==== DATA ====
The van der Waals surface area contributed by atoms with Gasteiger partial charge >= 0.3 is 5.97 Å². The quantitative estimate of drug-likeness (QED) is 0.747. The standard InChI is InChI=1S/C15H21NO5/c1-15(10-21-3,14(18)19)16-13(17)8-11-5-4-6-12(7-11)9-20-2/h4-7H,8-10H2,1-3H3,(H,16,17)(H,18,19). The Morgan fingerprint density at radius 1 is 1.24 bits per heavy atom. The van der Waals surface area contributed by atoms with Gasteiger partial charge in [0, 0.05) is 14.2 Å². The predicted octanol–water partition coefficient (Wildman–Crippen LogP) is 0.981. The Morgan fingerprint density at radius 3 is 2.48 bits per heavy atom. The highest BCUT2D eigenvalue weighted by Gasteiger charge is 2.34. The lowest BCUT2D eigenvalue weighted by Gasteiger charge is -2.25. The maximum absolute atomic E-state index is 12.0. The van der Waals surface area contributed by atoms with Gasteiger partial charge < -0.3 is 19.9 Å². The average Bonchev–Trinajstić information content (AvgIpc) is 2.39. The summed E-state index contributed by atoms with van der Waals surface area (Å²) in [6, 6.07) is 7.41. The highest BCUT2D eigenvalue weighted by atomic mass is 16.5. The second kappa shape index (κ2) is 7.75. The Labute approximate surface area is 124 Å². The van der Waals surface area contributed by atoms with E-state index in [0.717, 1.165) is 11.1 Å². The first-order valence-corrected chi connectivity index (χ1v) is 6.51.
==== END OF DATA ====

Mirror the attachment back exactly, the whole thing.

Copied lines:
The van der Waals surface area contributed by atoms with Gasteiger partial charge >= 0.3 is 5.97 Å². The quantitative estimate of drug-likeness (QED) is 0.747. The standard InChI is InChI=1S/C15H21NO5/c1-15(10-21-3,14(18)19)16-13(17)8-11-5-4-6-12(7-11)9-20-2/h4-7H,8-10H2,1-3H3,(H,16,17)(H,18,19). The Morgan fingerprint density at radius 1 is 1.24 bits per heavy atom. The van der Waals surface area contributed by atoms with Gasteiger partial charge in [0, 0.05) is 14.2 Å². The predicted octanol–water partition coefficient (Wildman–Crippen LogP) is 0.981. The Morgan fingerprint density at radius 3 is 2.48 bits per heavy atom. The highest BCUT2D eigenvalue weighted by Gasteiger charge is 2.34. The lowest BCUT2D eigenvalue weighted by Gasteiger charge is -2.25. The maximum absolute atomic E-state index is 12.0. The van der Waals surface area contributed by atoms with Gasteiger partial charge < -0.3 is 19.9 Å². The average Bonchev–Trinajstić information content (AvgIpc) is 2.39. The summed E-state index contributed by atoms with van der Waals surface area (Å²) in [6, 6.07) is 7.41. The highest BCUT2D eigenvalue weighted by atomic mass is 16.5. The second kappa shape index (κ2) is 7.75. The Labute approximate surface area is 124 Å². The van der Waals surface area contributed by atoms with E-state index in [0.717, 1.165) is 11.1 Å². The first-order valence-corrected chi connectivity index (χ1v) is 6.51.